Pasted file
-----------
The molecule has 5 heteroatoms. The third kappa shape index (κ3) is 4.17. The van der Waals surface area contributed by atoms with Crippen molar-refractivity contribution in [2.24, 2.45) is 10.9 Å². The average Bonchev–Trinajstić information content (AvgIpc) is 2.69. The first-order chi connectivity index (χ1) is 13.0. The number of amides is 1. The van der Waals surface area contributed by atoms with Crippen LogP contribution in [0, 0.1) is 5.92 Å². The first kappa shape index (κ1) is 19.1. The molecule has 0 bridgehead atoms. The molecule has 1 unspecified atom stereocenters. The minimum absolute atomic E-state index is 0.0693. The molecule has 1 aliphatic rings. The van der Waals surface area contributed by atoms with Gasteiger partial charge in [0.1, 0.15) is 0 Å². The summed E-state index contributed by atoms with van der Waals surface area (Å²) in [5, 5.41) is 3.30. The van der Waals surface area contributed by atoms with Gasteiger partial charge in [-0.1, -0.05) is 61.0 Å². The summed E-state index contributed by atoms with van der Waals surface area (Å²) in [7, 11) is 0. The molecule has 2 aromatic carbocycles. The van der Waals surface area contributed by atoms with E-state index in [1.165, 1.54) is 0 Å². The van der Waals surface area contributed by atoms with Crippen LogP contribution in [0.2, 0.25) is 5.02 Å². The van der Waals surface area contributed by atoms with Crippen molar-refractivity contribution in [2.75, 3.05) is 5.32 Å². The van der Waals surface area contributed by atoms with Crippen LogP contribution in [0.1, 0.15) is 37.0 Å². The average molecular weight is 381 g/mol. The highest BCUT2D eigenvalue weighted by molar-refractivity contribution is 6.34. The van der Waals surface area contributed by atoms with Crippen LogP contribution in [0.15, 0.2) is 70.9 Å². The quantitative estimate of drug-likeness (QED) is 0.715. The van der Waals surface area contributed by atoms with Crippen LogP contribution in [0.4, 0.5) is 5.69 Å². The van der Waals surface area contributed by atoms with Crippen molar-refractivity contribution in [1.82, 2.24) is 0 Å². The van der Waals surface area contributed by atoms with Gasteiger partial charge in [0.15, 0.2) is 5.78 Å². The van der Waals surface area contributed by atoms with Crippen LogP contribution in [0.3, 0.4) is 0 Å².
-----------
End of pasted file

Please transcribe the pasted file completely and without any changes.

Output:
The molecule has 5 heteroatoms. The third kappa shape index (κ3) is 4.17. The van der Waals surface area contributed by atoms with Crippen molar-refractivity contribution in [2.24, 2.45) is 10.9 Å². The average Bonchev–Trinajstić information content (AvgIpc) is 2.69. The first-order chi connectivity index (χ1) is 13.0. The number of amides is 1. The van der Waals surface area contributed by atoms with Crippen LogP contribution in [0, 0.1) is 5.92 Å². The first kappa shape index (κ1) is 19.1. The molecule has 0 bridgehead atoms. The molecule has 1 unspecified atom stereocenters. The minimum absolute atomic E-state index is 0.0693. The molecule has 1 aliphatic rings. The van der Waals surface area contributed by atoms with Gasteiger partial charge in [0.1, 0.15) is 0 Å². The summed E-state index contributed by atoms with van der Waals surface area (Å²) in [5, 5.41) is 3.30. The van der Waals surface area contributed by atoms with Gasteiger partial charge in [-0.1, -0.05) is 61.0 Å². The summed E-state index contributed by atoms with van der Waals surface area (Å²) in [7, 11) is 0. The molecule has 2 aromatic carbocycles. The van der Waals surface area contributed by atoms with E-state index in [1.165, 1.54) is 0 Å². The van der Waals surface area contributed by atoms with Crippen LogP contribution in [0.2, 0.25) is 5.02 Å². The van der Waals surface area contributed by atoms with Crippen molar-refractivity contribution in [2.75, 3.05) is 5.32 Å². The van der Waals surface area contributed by atoms with Crippen LogP contribution in [0.1, 0.15) is 37.0 Å². The average molecular weight is 381 g/mol. The highest BCUT2D eigenvalue weighted by molar-refractivity contribution is 6.34. The van der Waals surface area contributed by atoms with Crippen LogP contribution in [0.15, 0.2) is 70.9 Å². The quantitative estimate of drug-likeness (QED) is 0.715. The van der Waals surface area contributed by atoms with Crippen LogP contribution in [0.4, 0.5) is 5.69 Å². The van der Waals surface area contributed by atoms with Crippen molar-refractivity contribution in [1.82, 2.24) is 0 Å². The van der Waals surface area contributed by atoms with Gasteiger partial charge in [0.15, 0.2) is 5.78 Å². The van der Waals surface area contributed by atoms with Crippen LogP contribution in [0.3, 0.4) is 0 Å².